This musicality is also what gives meaning to the words you use. We may hear a word expressed in a variety of ways, representing a variety of meanings. For example, the word “yes” can be said in such a way as to imply neutral acceptance, excitement, resistance, resignation or the desire for confirmation.

There are a number of linguistic aspects that influence meaning but here are five key points:

STRESS: English is a stress-based language. Stress patterns occur in individual words – called syllable stress – and in sentences – referred to as sentence stress. Stressed syllables and words tend to differ from unstressed syllables and words in four ways:

  • They sound louder.
  • They are usually longer.
  • They have clearer vowels.
  • They have a higher pitch relative to the surrounding words.

PITCH: This refers to the height of a sound. Musical pitch changes as it goes higher and lower, creating the melody. Pitch can show the importance of a particular syllable or word (when used as part of intonation.) It can also be highly influenced by emotional state.

VOLUME: Referring to how loudly we speak, volume is integral to stress and also highly influenced by emotional state. The amount of volume which is acceptable in any particular situation is generally dictated by cultural expectations.

PHRASING: English is broken into thought groups. We tend to take a pause after a thought group but not during. This allows the listener to understand the relationship between the words because we understand that those words all belong to one idea. Taking a pause in the wrong place could change the meaning.

INTONATION: This refers to a combination of stress, pitch and volume, which moves according to phrasing. In North American English we have a common intonation pattern which is wave-like, jumping up on the first stressed word in a phrase and stepping down on the following stressed words within the same phrase. This is a form of neutral intonation.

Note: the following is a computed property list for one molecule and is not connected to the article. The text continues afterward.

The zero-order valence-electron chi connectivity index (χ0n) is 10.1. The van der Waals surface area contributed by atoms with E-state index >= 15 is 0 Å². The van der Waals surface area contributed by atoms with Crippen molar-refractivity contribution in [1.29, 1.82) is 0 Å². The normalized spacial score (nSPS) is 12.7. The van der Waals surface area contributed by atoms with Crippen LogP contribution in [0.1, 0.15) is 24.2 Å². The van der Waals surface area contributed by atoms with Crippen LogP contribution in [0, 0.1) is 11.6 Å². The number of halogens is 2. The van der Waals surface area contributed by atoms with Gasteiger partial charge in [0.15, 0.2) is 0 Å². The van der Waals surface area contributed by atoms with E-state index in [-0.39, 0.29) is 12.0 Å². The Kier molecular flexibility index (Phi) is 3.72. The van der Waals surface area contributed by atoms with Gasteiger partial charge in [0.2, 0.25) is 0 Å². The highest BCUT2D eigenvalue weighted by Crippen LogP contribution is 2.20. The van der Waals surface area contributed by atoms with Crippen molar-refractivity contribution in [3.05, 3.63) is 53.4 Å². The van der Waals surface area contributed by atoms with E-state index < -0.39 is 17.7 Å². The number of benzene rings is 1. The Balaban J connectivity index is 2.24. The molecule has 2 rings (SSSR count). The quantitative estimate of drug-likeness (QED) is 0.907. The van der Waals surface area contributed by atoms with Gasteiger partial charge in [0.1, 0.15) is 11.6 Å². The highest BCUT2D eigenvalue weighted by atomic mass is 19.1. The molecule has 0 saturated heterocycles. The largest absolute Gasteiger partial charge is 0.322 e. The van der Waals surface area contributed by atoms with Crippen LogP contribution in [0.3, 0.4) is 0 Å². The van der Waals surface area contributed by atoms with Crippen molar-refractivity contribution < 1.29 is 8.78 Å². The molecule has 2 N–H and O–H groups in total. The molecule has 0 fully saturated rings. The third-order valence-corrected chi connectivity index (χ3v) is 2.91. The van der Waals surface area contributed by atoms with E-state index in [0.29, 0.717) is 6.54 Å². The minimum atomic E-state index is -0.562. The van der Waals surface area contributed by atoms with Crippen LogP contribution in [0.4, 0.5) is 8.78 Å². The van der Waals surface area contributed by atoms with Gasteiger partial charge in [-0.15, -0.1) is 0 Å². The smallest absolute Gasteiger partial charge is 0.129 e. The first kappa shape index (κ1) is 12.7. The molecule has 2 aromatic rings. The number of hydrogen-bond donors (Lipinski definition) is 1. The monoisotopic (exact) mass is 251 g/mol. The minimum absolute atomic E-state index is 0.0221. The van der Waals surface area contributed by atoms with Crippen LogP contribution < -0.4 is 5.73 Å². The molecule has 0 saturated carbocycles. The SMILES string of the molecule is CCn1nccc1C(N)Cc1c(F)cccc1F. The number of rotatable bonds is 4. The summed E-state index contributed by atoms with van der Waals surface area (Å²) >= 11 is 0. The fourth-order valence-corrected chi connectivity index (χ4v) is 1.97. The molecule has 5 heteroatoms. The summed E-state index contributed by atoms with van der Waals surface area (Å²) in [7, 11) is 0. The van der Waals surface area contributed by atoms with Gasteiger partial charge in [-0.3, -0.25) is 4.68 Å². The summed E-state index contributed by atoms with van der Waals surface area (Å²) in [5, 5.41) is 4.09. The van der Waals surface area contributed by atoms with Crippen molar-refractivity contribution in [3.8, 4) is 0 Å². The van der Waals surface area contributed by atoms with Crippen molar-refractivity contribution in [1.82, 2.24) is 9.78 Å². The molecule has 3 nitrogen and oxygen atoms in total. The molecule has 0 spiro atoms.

Here are some other intonation patterns:

A sentence ending with upward intonation generally expresses the desire for confirmation, such as a yes-no question. An intonation pattern we refer to as uptalk uses this pattern repeatedly.

Downward intonation at the end of a sentence signifies either completion of an idea or a request for information.

In general, an increased up-down movement portrays stronger emotion. Softer emotions, or neutral speech, tend to be expressed with softer waves. So the way you say “sit down” can be said as an invitation (using a soft curve) or an order (using a sharp drop in pitch.)


How you use these musical influences in speech is often critical to helping others understand your feelings and intentions. At times, it may also be cause for misunderstanding.

While improving the accuracy of individual consonants and vowels is important, don’t overlook the musicality of a language. Learn to listen to pitch and volume changes, phrasing and intonation. Imitate voices that you like (CBC radio has some great ones.) Use audio recording to model stress and intonation patterns. Improving these aspects of speech may take time but think of it as a rhythm that gets into you. Allow it to take hold!